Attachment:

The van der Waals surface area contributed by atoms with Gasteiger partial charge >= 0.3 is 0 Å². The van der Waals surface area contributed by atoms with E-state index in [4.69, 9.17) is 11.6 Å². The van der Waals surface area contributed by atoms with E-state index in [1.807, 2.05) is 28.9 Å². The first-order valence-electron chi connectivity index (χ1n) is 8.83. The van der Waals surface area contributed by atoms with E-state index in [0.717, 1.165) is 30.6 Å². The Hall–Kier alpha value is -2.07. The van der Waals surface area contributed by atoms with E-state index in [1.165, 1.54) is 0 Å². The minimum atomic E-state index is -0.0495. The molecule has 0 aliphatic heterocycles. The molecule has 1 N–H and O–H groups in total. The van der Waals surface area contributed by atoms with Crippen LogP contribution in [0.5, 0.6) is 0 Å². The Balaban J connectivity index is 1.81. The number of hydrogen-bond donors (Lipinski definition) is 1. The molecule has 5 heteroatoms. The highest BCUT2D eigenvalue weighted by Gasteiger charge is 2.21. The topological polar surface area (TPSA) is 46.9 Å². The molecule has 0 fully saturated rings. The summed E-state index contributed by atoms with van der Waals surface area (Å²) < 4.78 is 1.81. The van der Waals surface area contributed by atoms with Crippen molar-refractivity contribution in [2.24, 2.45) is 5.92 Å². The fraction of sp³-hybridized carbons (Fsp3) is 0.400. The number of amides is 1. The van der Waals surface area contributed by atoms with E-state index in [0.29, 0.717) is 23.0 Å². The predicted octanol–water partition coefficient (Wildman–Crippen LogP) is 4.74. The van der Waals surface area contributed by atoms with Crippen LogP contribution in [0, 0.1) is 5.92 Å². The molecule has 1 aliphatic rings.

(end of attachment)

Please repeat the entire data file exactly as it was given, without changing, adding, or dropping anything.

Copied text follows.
The van der Waals surface area contributed by atoms with Gasteiger partial charge >= 0.3 is 0 Å². The van der Waals surface area contributed by atoms with E-state index in [4.69, 9.17) is 11.6 Å². The van der Waals surface area contributed by atoms with E-state index in [1.807, 2.05) is 28.9 Å². The first-order valence-electron chi connectivity index (χ1n) is 8.83. The van der Waals surface area contributed by atoms with E-state index in [0.717, 1.165) is 30.6 Å². The Hall–Kier alpha value is -2.07. The van der Waals surface area contributed by atoms with E-state index in [1.165, 1.54) is 0 Å². The minimum atomic E-state index is -0.0495. The molecule has 0 aliphatic heterocycles. The molecule has 1 N–H and O–H groups in total. The van der Waals surface area contributed by atoms with Crippen LogP contribution in [0.5, 0.6) is 0 Å². The Balaban J connectivity index is 1.81. The number of hydrogen-bond donors (Lipinski definition) is 1. The molecule has 5 heteroatoms. The highest BCUT2D eigenvalue weighted by Gasteiger charge is 2.21. The topological polar surface area (TPSA) is 46.9 Å². The molecule has 0 fully saturated rings. The summed E-state index contributed by atoms with van der Waals surface area (Å²) < 4.78 is 1.81. The van der Waals surface area contributed by atoms with Crippen molar-refractivity contribution in [2.24, 2.45) is 5.92 Å². The fraction of sp³-hybridized carbons (Fsp3) is 0.400. The number of amides is 1. The van der Waals surface area contributed by atoms with E-state index in [0.29, 0.717) is 23.0 Å². The predicted octanol–water partition coefficient (Wildman–Crippen LogP) is 4.74. The van der Waals surface area contributed by atoms with Crippen LogP contribution in [0, 0.1) is 5.92 Å². The molecule has 1 aliphatic rings.